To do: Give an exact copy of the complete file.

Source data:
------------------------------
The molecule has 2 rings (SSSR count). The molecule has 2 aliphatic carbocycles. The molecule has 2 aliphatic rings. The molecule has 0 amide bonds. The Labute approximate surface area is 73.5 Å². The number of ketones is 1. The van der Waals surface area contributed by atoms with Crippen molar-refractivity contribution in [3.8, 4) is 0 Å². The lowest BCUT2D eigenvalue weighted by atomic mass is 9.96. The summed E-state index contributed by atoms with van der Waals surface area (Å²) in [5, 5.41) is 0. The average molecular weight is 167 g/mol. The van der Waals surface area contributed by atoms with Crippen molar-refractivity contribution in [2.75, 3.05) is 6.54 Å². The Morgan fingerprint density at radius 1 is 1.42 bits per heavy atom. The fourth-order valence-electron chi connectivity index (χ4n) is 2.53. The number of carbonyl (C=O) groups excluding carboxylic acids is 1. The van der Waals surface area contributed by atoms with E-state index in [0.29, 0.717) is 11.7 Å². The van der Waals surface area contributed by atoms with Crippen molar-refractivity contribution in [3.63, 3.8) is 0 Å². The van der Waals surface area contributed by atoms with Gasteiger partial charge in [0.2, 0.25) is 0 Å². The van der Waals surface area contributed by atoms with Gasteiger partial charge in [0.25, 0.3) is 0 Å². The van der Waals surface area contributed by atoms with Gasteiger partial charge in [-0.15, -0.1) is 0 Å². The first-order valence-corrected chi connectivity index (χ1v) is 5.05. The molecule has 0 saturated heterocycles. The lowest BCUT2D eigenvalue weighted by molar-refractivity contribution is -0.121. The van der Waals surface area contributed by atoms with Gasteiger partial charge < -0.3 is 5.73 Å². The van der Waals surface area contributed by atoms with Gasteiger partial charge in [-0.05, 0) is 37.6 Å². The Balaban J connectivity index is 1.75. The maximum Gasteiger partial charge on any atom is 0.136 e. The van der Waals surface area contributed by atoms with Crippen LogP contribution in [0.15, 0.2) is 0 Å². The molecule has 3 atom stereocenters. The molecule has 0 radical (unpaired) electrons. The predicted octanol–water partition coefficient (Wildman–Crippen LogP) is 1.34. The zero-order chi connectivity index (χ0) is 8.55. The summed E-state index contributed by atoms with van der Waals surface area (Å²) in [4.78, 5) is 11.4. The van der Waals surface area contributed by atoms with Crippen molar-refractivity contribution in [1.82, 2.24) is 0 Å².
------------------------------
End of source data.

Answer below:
The molecule has 2 rings (SSSR count). The molecule has 2 aliphatic carbocycles. The molecule has 2 aliphatic rings. The molecule has 0 amide bonds. The Labute approximate surface area is 73.5 Å². The number of ketones is 1. The van der Waals surface area contributed by atoms with Crippen molar-refractivity contribution in [3.8, 4) is 0 Å². The lowest BCUT2D eigenvalue weighted by atomic mass is 9.96. The summed E-state index contributed by atoms with van der Waals surface area (Å²) in [5, 5.41) is 0. The average molecular weight is 167 g/mol. The van der Waals surface area contributed by atoms with Crippen molar-refractivity contribution in [2.75, 3.05) is 6.54 Å². The Morgan fingerprint density at radius 1 is 1.42 bits per heavy atom. The fourth-order valence-electron chi connectivity index (χ4n) is 2.53. The number of carbonyl (C=O) groups excluding carboxylic acids is 1. The van der Waals surface area contributed by atoms with E-state index in [0.29, 0.717) is 11.7 Å². The van der Waals surface area contributed by atoms with Crippen molar-refractivity contribution in [3.63, 3.8) is 0 Å². The van der Waals surface area contributed by atoms with Gasteiger partial charge in [0.2, 0.25) is 0 Å². The van der Waals surface area contributed by atoms with Gasteiger partial charge in [0.25, 0.3) is 0 Å². The van der Waals surface area contributed by atoms with Gasteiger partial charge in [-0.15, -0.1) is 0 Å². The first-order valence-corrected chi connectivity index (χ1v) is 5.05. The molecule has 0 saturated heterocycles. The lowest BCUT2D eigenvalue weighted by molar-refractivity contribution is -0.121. The van der Waals surface area contributed by atoms with Gasteiger partial charge < -0.3 is 5.73 Å². The van der Waals surface area contributed by atoms with Gasteiger partial charge in [-0.05, 0) is 37.6 Å². The Balaban J connectivity index is 1.75. The maximum Gasteiger partial charge on any atom is 0.136 e. The van der Waals surface area contributed by atoms with Crippen LogP contribution in [0.15, 0.2) is 0 Å². The molecule has 3 atom stereocenters. The molecule has 0 radical (unpaired) electrons. The predicted octanol–water partition coefficient (Wildman–Crippen LogP) is 1.34. The zero-order chi connectivity index (χ0) is 8.55. The summed E-state index contributed by atoms with van der Waals surface area (Å²) in [4.78, 5) is 11.4. The van der Waals surface area contributed by atoms with Crippen molar-refractivity contribution in [1.82, 2.24) is 0 Å².